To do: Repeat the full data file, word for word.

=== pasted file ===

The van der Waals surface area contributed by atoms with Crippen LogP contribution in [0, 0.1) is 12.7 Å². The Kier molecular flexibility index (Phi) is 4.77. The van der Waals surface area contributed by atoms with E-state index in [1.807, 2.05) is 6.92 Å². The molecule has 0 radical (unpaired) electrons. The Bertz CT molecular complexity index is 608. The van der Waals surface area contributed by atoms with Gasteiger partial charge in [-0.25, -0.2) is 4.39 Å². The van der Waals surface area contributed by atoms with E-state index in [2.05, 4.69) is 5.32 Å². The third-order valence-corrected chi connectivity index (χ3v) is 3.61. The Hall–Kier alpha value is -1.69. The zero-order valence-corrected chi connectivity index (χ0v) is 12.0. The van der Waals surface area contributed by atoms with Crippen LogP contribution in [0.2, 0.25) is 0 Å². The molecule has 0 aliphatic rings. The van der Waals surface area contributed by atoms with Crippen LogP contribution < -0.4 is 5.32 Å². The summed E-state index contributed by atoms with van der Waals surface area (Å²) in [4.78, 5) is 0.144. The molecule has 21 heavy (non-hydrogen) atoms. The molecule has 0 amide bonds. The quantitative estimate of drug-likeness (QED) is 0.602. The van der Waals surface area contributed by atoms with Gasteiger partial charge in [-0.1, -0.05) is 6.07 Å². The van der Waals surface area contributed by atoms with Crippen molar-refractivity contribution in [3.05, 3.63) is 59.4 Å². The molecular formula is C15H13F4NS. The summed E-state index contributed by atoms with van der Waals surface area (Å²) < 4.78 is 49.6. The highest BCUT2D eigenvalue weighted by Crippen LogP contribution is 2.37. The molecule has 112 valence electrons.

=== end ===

The van der Waals surface area contributed by atoms with Crippen LogP contribution in [0, 0.1) is 12.7 Å². The Kier molecular flexibility index (Phi) is 4.77. The van der Waals surface area contributed by atoms with E-state index in [1.807, 2.05) is 6.92 Å². The molecule has 0 radical (unpaired) electrons. The Bertz CT molecular complexity index is 608. The van der Waals surface area contributed by atoms with Gasteiger partial charge in [-0.25, -0.2) is 4.39 Å². The van der Waals surface area contributed by atoms with E-state index in [2.05, 4.69) is 5.32 Å². The third-order valence-corrected chi connectivity index (χ3v) is 3.61. The Hall–Kier alpha value is -1.69. The zero-order valence-corrected chi connectivity index (χ0v) is 12.0. The van der Waals surface area contributed by atoms with Crippen LogP contribution in [0.2, 0.25) is 0 Å². The molecule has 0 aliphatic rings. The van der Waals surface area contributed by atoms with Crippen LogP contribution < -0.4 is 5.32 Å². The summed E-state index contributed by atoms with van der Waals surface area (Å²) in [4.78, 5) is 0.144. The molecule has 21 heavy (non-hydrogen) atoms. The molecule has 0 amide bonds. The quantitative estimate of drug-likeness (QED) is 0.602. The van der Waals surface area contributed by atoms with Gasteiger partial charge in [-0.1, -0.05) is 6.07 Å². The van der Waals surface area contributed by atoms with Crippen molar-refractivity contribution in [3.05, 3.63) is 59.4 Å². The molecular formula is C15H13F4NS. The summed E-state index contributed by atoms with van der Waals surface area (Å²) < 4.78 is 49.6. The highest BCUT2D eigenvalue weighted by Crippen LogP contribution is 2.37. The molecule has 112 valence electrons.